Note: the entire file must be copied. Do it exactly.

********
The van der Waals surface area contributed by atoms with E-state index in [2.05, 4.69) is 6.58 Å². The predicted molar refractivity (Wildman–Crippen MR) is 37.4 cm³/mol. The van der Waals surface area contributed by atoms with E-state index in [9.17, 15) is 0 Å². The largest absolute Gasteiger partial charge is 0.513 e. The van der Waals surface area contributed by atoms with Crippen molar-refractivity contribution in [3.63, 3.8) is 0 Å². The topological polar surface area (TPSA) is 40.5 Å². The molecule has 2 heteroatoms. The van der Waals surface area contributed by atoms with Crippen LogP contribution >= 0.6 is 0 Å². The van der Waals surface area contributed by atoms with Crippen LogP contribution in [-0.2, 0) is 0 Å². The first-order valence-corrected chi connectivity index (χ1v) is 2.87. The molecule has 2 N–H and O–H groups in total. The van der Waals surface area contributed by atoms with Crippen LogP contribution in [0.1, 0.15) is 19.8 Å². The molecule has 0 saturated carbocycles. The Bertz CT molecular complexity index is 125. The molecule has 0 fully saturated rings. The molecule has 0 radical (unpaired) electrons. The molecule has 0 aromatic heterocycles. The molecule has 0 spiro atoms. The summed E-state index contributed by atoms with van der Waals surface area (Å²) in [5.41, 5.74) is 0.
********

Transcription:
The van der Waals surface area contributed by atoms with E-state index in [2.05, 4.69) is 6.58 Å². The predicted molar refractivity (Wildman–Crippen MR) is 37.4 cm³/mol. The van der Waals surface area contributed by atoms with E-state index in [9.17, 15) is 0 Å². The largest absolute Gasteiger partial charge is 0.513 e. The van der Waals surface area contributed by atoms with Crippen molar-refractivity contribution in [3.63, 3.8) is 0 Å². The topological polar surface area (TPSA) is 40.5 Å². The molecule has 2 heteroatoms. The van der Waals surface area contributed by atoms with Crippen LogP contribution >= 0.6 is 0 Å². The van der Waals surface area contributed by atoms with Crippen LogP contribution in [-0.2, 0) is 0 Å². The first-order valence-corrected chi connectivity index (χ1v) is 2.87. The molecule has 2 N–H and O–H groups in total. The van der Waals surface area contributed by atoms with Crippen LogP contribution in [0.1, 0.15) is 19.8 Å². The molecule has 0 saturated carbocycles. The Bertz CT molecular complexity index is 125. The molecule has 0 fully saturated rings. The molecule has 0 radical (unpaired) electrons. The molecule has 0 aromatic heterocycles. The molecule has 0 spiro atoms. The summed E-state index contributed by atoms with van der Waals surface area (Å²) in [5.41, 5.74) is 0.